Most of today’s autonomous cars rely heavily on GPS systems and cameras to drive on the road without intervention from a driver. But Volvo claims that GPS systems and cameras have limitations in certain conditions. As a result, the automaker is currently testing road magnets as a safer and more reliable method to guide self-driving cars down the road.

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According to Volvo, established positioning technologies such as GPS and cameras have limitations in certain conditions, but road-integrated magnets remain unaffected by physical obstacles and poor weather conditions. The auto manufacturer has announced that it has completed a research project using magnets placed in the roadway to help a self-driving car determine its position on the road.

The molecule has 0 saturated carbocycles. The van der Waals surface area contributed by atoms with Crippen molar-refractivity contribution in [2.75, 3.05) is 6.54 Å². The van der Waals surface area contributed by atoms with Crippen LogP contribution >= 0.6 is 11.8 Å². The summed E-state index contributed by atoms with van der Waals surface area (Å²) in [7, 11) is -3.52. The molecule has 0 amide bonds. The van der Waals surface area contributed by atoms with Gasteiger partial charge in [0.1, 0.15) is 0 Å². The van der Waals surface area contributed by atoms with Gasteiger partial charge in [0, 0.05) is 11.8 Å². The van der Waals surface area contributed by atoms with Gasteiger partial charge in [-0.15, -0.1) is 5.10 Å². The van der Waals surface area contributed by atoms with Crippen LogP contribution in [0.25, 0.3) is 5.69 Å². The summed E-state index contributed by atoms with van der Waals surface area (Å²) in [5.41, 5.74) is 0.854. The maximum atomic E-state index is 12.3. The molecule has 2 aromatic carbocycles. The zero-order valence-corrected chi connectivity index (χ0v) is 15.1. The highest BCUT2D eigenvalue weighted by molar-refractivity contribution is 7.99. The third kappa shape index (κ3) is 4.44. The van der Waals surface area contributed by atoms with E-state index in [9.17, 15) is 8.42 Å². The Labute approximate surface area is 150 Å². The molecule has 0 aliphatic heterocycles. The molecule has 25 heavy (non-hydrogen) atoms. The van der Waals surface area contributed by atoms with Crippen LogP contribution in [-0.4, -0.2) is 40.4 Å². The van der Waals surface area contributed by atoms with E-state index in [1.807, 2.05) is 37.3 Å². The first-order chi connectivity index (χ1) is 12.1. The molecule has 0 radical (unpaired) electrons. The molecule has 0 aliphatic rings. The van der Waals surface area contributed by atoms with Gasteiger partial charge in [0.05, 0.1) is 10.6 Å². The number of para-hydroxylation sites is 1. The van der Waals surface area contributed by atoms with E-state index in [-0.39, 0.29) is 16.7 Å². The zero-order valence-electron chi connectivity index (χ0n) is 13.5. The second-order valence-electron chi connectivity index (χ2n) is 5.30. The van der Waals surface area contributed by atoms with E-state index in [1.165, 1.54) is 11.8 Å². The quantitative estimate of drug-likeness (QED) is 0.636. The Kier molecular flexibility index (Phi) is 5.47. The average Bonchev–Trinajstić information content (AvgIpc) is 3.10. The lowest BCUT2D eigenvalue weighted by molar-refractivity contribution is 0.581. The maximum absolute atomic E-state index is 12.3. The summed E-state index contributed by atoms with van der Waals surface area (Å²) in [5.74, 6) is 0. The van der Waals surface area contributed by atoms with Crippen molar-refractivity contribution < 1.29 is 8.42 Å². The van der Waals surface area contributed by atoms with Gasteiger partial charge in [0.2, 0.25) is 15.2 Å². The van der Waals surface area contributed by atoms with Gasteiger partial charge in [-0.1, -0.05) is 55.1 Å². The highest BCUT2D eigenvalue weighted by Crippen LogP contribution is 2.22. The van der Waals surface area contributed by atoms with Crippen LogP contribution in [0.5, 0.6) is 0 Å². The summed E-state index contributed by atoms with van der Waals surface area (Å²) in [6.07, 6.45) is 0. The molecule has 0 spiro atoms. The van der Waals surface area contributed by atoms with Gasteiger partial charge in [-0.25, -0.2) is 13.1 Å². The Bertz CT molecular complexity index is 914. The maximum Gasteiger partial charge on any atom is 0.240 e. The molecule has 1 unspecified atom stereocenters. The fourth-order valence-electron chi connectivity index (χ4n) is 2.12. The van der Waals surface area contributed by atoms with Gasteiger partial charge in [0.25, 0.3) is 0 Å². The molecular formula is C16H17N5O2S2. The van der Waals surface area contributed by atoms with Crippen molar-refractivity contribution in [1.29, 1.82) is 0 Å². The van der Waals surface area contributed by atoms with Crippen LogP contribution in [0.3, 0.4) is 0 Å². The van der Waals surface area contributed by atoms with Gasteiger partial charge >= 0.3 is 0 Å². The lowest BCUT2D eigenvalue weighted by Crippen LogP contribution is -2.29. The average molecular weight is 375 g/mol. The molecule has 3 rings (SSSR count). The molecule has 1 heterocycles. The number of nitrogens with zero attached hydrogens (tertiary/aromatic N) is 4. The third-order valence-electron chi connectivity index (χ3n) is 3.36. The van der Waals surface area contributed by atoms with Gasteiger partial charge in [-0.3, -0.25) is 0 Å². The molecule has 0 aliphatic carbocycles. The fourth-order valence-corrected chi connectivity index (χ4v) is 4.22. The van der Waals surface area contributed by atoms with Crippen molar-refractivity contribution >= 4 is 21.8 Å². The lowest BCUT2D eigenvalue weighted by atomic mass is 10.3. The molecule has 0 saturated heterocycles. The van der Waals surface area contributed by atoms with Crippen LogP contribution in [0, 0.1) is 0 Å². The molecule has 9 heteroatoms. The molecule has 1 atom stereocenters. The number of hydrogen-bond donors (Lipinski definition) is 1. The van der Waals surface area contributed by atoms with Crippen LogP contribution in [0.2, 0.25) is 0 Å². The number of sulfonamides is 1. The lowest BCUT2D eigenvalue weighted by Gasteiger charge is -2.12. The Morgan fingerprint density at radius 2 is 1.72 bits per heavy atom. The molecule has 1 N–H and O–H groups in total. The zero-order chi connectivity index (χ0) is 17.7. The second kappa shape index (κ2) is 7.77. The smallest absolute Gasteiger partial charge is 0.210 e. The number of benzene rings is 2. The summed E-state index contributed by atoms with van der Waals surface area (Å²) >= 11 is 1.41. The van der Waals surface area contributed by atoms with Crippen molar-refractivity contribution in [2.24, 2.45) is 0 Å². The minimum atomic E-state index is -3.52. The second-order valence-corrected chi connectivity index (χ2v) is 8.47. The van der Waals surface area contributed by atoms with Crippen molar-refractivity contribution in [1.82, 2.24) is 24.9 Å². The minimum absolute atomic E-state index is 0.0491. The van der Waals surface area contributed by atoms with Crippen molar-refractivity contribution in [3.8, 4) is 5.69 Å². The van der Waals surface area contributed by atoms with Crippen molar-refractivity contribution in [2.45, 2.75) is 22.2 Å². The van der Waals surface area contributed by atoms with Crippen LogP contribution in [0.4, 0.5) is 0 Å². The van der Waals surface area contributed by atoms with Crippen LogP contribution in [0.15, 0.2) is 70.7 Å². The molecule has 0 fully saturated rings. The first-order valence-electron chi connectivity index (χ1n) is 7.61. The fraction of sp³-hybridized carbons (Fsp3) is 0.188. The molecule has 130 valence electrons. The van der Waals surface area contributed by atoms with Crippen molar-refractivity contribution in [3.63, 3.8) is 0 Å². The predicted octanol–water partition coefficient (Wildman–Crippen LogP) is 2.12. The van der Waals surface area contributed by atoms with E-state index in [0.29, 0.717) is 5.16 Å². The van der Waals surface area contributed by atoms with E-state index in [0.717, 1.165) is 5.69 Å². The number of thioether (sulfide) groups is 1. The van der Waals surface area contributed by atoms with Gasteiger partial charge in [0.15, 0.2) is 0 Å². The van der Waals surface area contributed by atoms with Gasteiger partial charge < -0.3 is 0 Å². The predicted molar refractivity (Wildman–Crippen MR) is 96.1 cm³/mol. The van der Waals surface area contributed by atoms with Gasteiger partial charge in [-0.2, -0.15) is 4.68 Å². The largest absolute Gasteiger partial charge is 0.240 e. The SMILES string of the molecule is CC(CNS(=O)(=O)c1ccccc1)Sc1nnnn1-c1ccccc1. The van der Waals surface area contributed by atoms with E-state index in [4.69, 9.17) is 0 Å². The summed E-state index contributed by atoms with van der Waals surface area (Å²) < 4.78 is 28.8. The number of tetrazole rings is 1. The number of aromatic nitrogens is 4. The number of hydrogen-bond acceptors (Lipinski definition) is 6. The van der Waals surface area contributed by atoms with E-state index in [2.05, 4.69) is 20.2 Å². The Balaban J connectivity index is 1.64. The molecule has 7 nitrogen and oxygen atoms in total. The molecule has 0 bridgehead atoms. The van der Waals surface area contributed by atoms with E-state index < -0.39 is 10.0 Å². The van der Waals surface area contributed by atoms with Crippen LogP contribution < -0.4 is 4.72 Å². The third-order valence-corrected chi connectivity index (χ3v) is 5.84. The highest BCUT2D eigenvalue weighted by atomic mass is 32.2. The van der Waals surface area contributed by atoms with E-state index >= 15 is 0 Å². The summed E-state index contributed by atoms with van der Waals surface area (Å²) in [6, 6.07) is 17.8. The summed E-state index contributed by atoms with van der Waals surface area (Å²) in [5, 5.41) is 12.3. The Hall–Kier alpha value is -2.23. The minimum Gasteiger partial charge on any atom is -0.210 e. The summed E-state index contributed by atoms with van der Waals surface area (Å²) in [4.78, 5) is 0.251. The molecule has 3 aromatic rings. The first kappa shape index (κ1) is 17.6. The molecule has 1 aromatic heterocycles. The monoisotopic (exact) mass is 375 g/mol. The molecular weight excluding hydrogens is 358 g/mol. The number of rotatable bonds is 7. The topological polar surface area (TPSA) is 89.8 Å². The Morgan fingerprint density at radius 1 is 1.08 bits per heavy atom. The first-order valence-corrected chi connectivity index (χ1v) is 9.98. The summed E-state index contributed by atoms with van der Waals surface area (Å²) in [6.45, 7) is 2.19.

Related: 100 Self-Driving Cars Set to Hit Sweden’s Public Roads in 2017

Volvo teamed up with the Swedish Transport Administration to create a 100-meter long test track at its testing facilities in Hällered outside Gothenburg, Sweden. A pattern of round 40×15 mm ferrite magnets were placed 200 mm below the road surface and the car was equipped with several magnetic field sensors.

The project was designed to evaluate crucial issues, such as detection range, reliability, durability, cost and the impact on road maintenance. “The magnets create an invisible ‘railway’ that literally paves the way for a positioning inaccuracy of less than one decimeter. We have tested the technology at a variety of speeds and the results so far are promising,” says Jonas Ekmark, Preventive Safety Leader at Volvo Car Group.

+ Volvo

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